In the absence of such an application, “action could still have been taken to remedy the default at the earliest possible time”, he went on, with QM on notice that an application for a DCC would be made. “One would expect, therefore, that this case would have been treated as exceptionally urgent, with a view to ensuring that, even if points of dispute could not be served in time to prevent issue of a DCC, at least an application to set aside could be made within the shortest practicable period.”

The master found that default and the issue of a DCC “seems to have been accepted as a fait accompli and the application to set aside treated as a routine administrative matter, rather than being prioritised sufficiently to prevent its going astray, as it did”.

The delay was preventable, he said, and it was no surprise that the claimant refused to agree to set aside the DCC given that over four months had already passed. “That avoidable delay, and the way in which it was allowed to come about, have led me to the conclusion that I should refuse this application.”

It was not an answer to that to say that the claimant would be compensated by receiving interest on the unpaid part of his costs. “She should not be kept out of her money for any longer than is necessary and she is entitled to a hearing as soon as reasonably possible. A delay of over four months is not, in all the circumstances, acceptable given the prejudice to the defendant and the need for the expeditious administration of justice.”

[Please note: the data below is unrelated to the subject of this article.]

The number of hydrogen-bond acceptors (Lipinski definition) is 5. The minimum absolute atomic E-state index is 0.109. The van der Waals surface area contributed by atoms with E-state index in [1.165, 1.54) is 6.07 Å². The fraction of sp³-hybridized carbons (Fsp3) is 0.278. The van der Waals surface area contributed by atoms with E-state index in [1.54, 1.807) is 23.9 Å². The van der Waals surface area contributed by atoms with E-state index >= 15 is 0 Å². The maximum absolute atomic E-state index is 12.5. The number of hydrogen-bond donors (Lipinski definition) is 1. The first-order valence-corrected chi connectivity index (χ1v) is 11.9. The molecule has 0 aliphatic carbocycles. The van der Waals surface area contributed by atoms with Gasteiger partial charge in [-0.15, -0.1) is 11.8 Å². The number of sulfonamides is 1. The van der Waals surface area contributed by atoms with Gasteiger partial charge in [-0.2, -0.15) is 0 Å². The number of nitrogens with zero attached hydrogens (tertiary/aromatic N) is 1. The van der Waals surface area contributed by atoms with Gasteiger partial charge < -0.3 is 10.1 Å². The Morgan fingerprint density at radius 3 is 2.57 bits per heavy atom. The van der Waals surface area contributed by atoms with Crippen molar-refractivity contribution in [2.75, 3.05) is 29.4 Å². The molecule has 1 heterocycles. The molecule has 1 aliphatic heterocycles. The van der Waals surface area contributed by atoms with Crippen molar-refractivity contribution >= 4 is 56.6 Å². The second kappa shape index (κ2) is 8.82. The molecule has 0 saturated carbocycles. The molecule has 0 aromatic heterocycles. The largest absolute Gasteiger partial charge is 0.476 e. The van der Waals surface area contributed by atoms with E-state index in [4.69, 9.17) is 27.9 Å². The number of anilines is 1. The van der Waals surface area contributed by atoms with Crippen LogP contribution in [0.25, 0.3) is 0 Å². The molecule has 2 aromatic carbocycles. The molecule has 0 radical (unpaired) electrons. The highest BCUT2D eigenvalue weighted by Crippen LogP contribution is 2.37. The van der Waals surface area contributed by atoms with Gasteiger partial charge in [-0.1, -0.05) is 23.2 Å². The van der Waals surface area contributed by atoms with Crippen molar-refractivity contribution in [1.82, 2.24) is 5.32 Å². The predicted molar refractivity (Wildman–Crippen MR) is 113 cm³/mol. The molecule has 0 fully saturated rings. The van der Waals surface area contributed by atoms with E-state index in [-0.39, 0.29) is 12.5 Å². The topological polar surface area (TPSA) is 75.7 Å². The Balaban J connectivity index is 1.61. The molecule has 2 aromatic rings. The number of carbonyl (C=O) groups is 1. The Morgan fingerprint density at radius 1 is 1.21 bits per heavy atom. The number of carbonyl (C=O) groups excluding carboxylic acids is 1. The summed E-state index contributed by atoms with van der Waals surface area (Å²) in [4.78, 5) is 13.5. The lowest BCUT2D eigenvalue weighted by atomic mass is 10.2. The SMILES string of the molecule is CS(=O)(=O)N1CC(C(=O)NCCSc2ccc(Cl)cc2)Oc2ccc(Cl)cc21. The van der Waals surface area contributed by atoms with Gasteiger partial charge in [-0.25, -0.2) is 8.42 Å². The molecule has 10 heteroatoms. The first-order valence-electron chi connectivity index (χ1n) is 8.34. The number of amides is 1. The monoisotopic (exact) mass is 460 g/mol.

Master Leonard said his decision would almost certainly result in the claimant recovering more than would have been the case had there been a detailed assessment, but that was not necessarily a decisive factor.

“DCCs are often entered as a result of negligent omission, and that in itself need by no means be fatal to an application to set aside, but in my view there are cases in which the application of the overriding objective and the balance of fairness require that the consequences of negligence must be borne by the negligent party. This is one of them.

“It seems to me that if I am to place appropriate weight on the importance of dealing with cases expeditiously, of complying with rules, practice directions and orders, and of the inevitable prejudice to the claimant on setting aside the DCC, this application must be refused.”

Margaret McDonald (instructed by Pennington Manches Cooper) for the claimant. Stephen Innes (instructed by QM Legal Costs Solutions) for the defendant.

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Costs News
Published date
06 Jan 2021